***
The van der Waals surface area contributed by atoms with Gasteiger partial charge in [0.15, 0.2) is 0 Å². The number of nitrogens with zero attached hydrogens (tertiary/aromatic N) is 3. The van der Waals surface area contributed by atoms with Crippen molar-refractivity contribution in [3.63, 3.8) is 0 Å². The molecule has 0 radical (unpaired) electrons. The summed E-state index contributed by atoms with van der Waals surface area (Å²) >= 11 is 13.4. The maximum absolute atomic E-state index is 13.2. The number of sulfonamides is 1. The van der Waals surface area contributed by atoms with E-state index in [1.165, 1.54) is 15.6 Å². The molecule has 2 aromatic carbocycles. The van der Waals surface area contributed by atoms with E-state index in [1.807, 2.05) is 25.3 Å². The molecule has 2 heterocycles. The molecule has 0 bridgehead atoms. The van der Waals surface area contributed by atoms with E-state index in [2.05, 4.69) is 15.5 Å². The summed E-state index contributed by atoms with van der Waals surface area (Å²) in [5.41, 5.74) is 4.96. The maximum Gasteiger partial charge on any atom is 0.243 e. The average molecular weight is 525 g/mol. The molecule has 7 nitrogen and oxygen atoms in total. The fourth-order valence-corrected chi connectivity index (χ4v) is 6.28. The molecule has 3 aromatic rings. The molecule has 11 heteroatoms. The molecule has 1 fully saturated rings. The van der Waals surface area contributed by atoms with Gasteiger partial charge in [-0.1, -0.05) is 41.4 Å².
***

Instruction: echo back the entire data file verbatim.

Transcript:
The van der Waals surface area contributed by atoms with Gasteiger partial charge in [0.15, 0.2) is 0 Å². The number of nitrogens with zero attached hydrogens (tertiary/aromatic N) is 3. The van der Waals surface area contributed by atoms with Crippen molar-refractivity contribution in [3.63, 3.8) is 0 Å². The molecule has 0 radical (unpaired) electrons. The summed E-state index contributed by atoms with van der Waals surface area (Å²) >= 11 is 13.4. The maximum absolute atomic E-state index is 13.2. The number of sulfonamides is 1. The van der Waals surface area contributed by atoms with E-state index in [1.165, 1.54) is 15.6 Å². The molecule has 2 aromatic carbocycles. The van der Waals surface area contributed by atoms with E-state index in [1.807, 2.05) is 25.3 Å². The molecule has 2 heterocycles. The molecule has 0 bridgehead atoms. The van der Waals surface area contributed by atoms with E-state index in [2.05, 4.69) is 15.5 Å². The summed E-state index contributed by atoms with van der Waals surface area (Å²) in [5.41, 5.74) is 4.96. The maximum Gasteiger partial charge on any atom is 0.243 e. The average molecular weight is 525 g/mol. The molecule has 7 nitrogen and oxygen atoms in total. The fourth-order valence-corrected chi connectivity index (χ4v) is 6.28. The molecule has 3 aromatic rings. The molecule has 11 heteroatoms. The molecule has 1 fully saturated rings. The van der Waals surface area contributed by atoms with Gasteiger partial charge in [-0.1, -0.05) is 41.4 Å².